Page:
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Everyone over at Already Pretty is all a flutter over this post about the phrase ‘real women have curves’. The curvy girls are cranky, the skinny minnies are shitty and all because bloody women won’t keep their fat mouths shut. I’m including myself in this statement and I think that all these body comments have to stop. I know that most people would never say anything intentionally upsetting but I think a lot of us aren’t realising how much damage we do with our comments about each others bodies.

 I loathe being called curvy. I cringe when people say I am healthy. And don’t even start me on ‘lovely and tall!’. All I’m hearing is that I’m a fat, muscled, beef-cake, giant of a women. The three things that I hate the most about myself is my ability to store fat like a bear about to hibernate, my stupid muscles that don’t know the difference between ‘lean’ and ‘freaky body builder’ and the fact that at 5’8 I’m too tall for almost everyone I know to give me a piggyback. So hearing the whole curvy, healthy, tall spiel really makes me feel bad about myself despite the best intentions of the comment maker. It’s all my insecurities thinly disguised under a veil of political correctness. 
  

However, the body comment fiasco is indeed a double edged sword and I’m totally guilty of cutting with the other side of the blade. Being a lady of Hulk-like proportions I’m utterly fascinated by petite girls. If you put me anywhere near a ballerina I WILL feel her up. One of my friends has a whacky thyroid which means she is naturally a size 4 to 6. She was having a whinge that she has to get pants taken in all the time and I remarked that I would kill to have her problem. She put it all into perspective by saying that she can’t wear sleeveless tops in public because people stare at her all the time and say that she has anorexia. It never occurred to me that gushing over how skinny she is wasn’t a compliment but actually makes her feel like shit. Just because I think it’s awesome that her butt doesn’t wiggle when she walks doesn’t mean that she agrees. What I should have said was ‘Damn girl, your arse looks so hot in those jeans!’. I get the same message across, she feels great and I haven’t just depressed her by pointing out what she believes is her biggest physical flaw.

So I propose that we ladies keep comments like this to ourselves. Weight loss is not always a celebration. Weight gain, while horrendous to someone like me, may mean happier, healthier times for someone else. No one knows anything about anyone else’s body but their own so I don’t think anyone has the right to comment on it. I think it’s wonderful to compliment your fellow ladies and you should do it every day but seriously THINK about what you are saying. ‘Oh my goodness look at how skinny your thighs are!’ is not a nice thing to say to someone who struggles to keep weight on. And ‘Gosh, your so tall!’ is really stating the obvious for someone who stoops because they hate being a giant. And all the ‘curvy’, ‘voluptuous’, ‘healthy’, ‘real women’ crap is not what a perpetual dieter wants to hear from her tiny friend who lives on a steady diet of nachos and beer.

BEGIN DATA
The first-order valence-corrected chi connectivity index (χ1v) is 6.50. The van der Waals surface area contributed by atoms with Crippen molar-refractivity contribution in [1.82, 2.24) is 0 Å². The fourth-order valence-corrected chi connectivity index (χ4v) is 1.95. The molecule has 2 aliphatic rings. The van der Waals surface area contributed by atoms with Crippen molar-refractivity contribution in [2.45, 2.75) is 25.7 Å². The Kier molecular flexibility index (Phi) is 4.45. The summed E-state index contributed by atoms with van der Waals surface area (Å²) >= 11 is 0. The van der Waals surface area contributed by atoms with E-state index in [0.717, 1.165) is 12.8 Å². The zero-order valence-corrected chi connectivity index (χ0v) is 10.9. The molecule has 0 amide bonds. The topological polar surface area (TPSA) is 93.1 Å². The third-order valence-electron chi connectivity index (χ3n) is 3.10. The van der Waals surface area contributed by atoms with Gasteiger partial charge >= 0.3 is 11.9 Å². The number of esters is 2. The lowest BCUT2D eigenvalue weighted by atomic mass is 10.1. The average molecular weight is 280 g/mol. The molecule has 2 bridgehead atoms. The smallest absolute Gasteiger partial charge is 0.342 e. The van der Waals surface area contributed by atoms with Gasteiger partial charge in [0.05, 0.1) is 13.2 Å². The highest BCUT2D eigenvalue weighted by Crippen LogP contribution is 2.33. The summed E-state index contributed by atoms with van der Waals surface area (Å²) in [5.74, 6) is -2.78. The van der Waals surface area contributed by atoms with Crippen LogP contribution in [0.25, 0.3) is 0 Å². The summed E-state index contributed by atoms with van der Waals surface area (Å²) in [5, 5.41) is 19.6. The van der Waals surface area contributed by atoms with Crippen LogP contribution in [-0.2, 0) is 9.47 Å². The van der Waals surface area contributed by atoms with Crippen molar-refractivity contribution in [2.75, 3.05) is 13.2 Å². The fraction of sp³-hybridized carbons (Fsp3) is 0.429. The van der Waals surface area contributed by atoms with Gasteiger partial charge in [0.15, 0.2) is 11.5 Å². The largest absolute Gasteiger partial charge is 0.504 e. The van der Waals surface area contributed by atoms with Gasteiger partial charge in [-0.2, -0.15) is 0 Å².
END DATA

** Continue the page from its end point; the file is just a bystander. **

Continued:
Here is a list of compliments I think we should all start using -

‘Wow that dress looks amazing on you!’

‘You have such a beautiful smile.’

‘Your posture is awesome!’

‘I love your hair.’

Or even better -

‘You are so much fun to be around.’

‘You’ve got a wicked sense of humour!’

‘You are so intelligent, I just love your contributions to the conversation’

‘What a fabulous dancer you are!’

‘You are splendid.’

Lets take the focus off our figures shall we?

Love Lady Smaggle

xxx

P.S PLEASE don’t feel bad if you have ever called me curvy or healthy in a blog post. I have never had a fellow blogger write anything but loveliness about me and I adore every word. This post is aimed at personal interactions. Not the written word.